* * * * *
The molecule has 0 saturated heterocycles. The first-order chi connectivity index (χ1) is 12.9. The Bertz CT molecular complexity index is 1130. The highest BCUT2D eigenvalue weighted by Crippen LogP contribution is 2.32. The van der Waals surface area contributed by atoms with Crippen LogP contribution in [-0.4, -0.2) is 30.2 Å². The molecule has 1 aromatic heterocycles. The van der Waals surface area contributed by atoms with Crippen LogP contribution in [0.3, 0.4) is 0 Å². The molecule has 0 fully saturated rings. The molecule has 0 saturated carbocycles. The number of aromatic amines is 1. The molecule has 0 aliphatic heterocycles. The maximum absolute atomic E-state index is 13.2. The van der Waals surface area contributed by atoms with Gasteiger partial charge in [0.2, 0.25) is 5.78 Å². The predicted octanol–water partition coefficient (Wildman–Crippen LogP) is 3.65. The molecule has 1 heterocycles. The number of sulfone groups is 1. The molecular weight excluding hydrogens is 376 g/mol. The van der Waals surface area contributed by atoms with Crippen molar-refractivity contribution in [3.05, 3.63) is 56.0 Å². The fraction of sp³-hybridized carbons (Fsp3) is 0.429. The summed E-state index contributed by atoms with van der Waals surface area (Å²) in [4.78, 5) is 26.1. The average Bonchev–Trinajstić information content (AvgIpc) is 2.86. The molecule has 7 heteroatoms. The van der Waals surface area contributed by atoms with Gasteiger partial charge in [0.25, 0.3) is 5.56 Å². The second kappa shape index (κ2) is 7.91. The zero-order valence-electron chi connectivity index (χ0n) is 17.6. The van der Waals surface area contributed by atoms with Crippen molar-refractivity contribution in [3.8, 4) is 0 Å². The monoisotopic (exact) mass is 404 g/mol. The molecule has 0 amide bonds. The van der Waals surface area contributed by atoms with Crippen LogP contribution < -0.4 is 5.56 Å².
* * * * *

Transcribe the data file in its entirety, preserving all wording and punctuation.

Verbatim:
The molecule has 0 saturated heterocycles. The first-order chi connectivity index (χ1) is 12.9. The Bertz CT molecular complexity index is 1130. The highest BCUT2D eigenvalue weighted by Crippen LogP contribution is 2.32. The van der Waals surface area contributed by atoms with Crippen LogP contribution in [-0.4, -0.2) is 30.2 Å². The molecule has 1 aromatic heterocycles. The van der Waals surface area contributed by atoms with Crippen LogP contribution in [0.3, 0.4) is 0 Å². The molecule has 0 fully saturated rings. The molecule has 0 saturated carbocycles. The number of aromatic amines is 1. The molecule has 0 aliphatic heterocycles. The maximum absolute atomic E-state index is 13.2. The van der Waals surface area contributed by atoms with Gasteiger partial charge in [0.2, 0.25) is 5.78 Å². The predicted octanol–water partition coefficient (Wildman–Crippen LogP) is 3.65. The molecule has 1 heterocycles. The number of sulfone groups is 1. The molecular weight excluding hydrogens is 376 g/mol. The van der Waals surface area contributed by atoms with Crippen molar-refractivity contribution in [3.05, 3.63) is 56.0 Å². The fraction of sp³-hybridized carbons (Fsp3) is 0.429. The summed E-state index contributed by atoms with van der Waals surface area (Å²) in [4.78, 5) is 26.1. The average Bonchev–Trinajstić information content (AvgIpc) is 2.86. The molecule has 7 heteroatoms. The van der Waals surface area contributed by atoms with Gasteiger partial charge in [0.25, 0.3) is 5.56 Å². The second kappa shape index (κ2) is 7.91. The zero-order valence-electron chi connectivity index (χ0n) is 17.6. The van der Waals surface area contributed by atoms with Crippen molar-refractivity contribution in [3.8, 4) is 0 Å². The monoisotopic (exact) mass is 404 g/mol. The molecule has 0 amide bonds. The van der Waals surface area contributed by atoms with Crippen LogP contribution < -0.4 is 5.56 Å².